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Þrúðr

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Alvíss and Þrúðr by Frølich

Alvíss and Þrúðr, illustration by Lorenz Frølich.

Þrúðr (Old Norse: "strength"[1]), sometimes anglicized as Thrúd or Thrud, is a daughter of the major god Thor in Norse mythology. Þrúðr is also the name of one of the valkyries who serve ale to the einherjar in Valhalla (Grímnismál, stanza 36). The two may or may not be the same figure.[2]

Attestations

Þrúðr is attested in the following sources:

Hild, Thrud and Hløkk by Frølich

The valkyries Hildr, Þrúðr and Hlökk bearing ale in Valhalla (1895) by Lorenz Frølich.

Poetic Edda

The Poetic Edda poem Alvíssmá, in which a dwarf, Alvíss, claims to be engaged to Thor's daughter, may be about Þrúðr, but the daughter is not named.

Prose Edda

The Prose Edda book Skáldskaparmál (4) tells that Thor can be referred to by the kenning "father of Þrúðr" (faðir Þrúðar). Eysteinn Valdason uses it in his poem about Thor (2). The Skáldskaparmál (21) adds that her mother is Sif.

In Bragi Boddason's Ragnarsdrápa, the jötunn Hrungnir is called "thief of Þrúðr" (Þrúðar þjófr). But there is no direct reference to this myth in any other source. Skáldskaparmál (17), in which Snorri relates the fight between Thor and Hrungnir, mentions a very different cause, and Þjóðólfr of Hvinir's Haustlöng only describes the fight without giving the reason for it. This poem depicts two mythological scenes painted on a shield, the first being Iðunn's abduction by the giant Þjazi. Margaret Clunies Ross suggested that the two episodes might be complementary, both dealing with the abduction of a goddess by a giant, its failure and the death of the abductor.[3] Another kenning may allude to this myth: in Eilífr Goðrúnarson's Þórsdrápa (18), Thor is called "he who longs fiercely for Þrúðr" (þrámóðnir Þrúðar).[3]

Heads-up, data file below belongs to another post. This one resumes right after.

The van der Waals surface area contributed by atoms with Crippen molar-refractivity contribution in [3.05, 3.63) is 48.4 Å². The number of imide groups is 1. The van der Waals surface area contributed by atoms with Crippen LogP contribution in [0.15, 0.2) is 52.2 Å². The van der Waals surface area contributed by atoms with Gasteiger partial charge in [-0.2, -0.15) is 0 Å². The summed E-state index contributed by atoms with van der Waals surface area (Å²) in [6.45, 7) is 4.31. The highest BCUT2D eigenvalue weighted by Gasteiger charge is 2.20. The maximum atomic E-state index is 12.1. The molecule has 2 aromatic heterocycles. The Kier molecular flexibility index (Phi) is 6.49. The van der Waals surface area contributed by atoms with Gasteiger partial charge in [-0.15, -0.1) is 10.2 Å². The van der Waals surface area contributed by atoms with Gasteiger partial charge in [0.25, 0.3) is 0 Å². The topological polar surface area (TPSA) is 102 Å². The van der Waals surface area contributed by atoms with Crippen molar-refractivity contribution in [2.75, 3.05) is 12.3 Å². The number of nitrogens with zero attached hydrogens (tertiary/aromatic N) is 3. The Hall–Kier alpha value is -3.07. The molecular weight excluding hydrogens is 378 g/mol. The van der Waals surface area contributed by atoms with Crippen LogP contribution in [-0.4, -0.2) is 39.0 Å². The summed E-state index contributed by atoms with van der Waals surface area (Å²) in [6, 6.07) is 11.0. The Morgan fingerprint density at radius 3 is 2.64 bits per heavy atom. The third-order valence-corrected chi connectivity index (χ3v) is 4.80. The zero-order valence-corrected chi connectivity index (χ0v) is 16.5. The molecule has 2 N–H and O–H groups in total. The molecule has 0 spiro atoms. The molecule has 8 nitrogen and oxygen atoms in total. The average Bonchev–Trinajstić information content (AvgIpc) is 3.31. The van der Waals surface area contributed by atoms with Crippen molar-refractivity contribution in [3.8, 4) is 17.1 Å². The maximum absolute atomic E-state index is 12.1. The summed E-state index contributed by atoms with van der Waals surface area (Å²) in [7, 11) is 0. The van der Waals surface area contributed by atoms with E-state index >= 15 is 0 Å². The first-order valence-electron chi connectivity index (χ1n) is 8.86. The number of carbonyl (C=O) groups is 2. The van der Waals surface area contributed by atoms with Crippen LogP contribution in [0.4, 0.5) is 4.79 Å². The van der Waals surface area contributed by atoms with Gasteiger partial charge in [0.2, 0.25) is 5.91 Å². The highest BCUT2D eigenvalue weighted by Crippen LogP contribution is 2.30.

Karlevi Runestone

Þrúðr is mentioned on the 10th-century Karlevi runestone on the island of Öland, Sweden, where a chieftain is referred to as the "tree of Þrúðr".[4]

Kennings

The name Þrúðr could be used in kennings for chieftains, as exemplified on the Karlevi Runestone. The name is also used in kennings for women. For instance, Ormr Steinþórsson in his poem about a woman (4) uses the kenning hrosta lúðrs gæi-Þrúðr, which, according to Anthony Faulkes, can be rendered "keeper of the malt-box (mash-tub) or ale-vessel".[5]

Notes

  1. Lindow (2001:291).
  2. Simek 1987
  3. 3.0 3.1 Clunies Ross 1994, p. 114.
  4. Entry Öl 1 in Rundata 2.0 for Windows.
  5. Faulkes 1998, p. 297.

References

External links

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This page uses content from the English Wikipedia. The original article was at Þrúðr. The list of authors can be seen in the page history.

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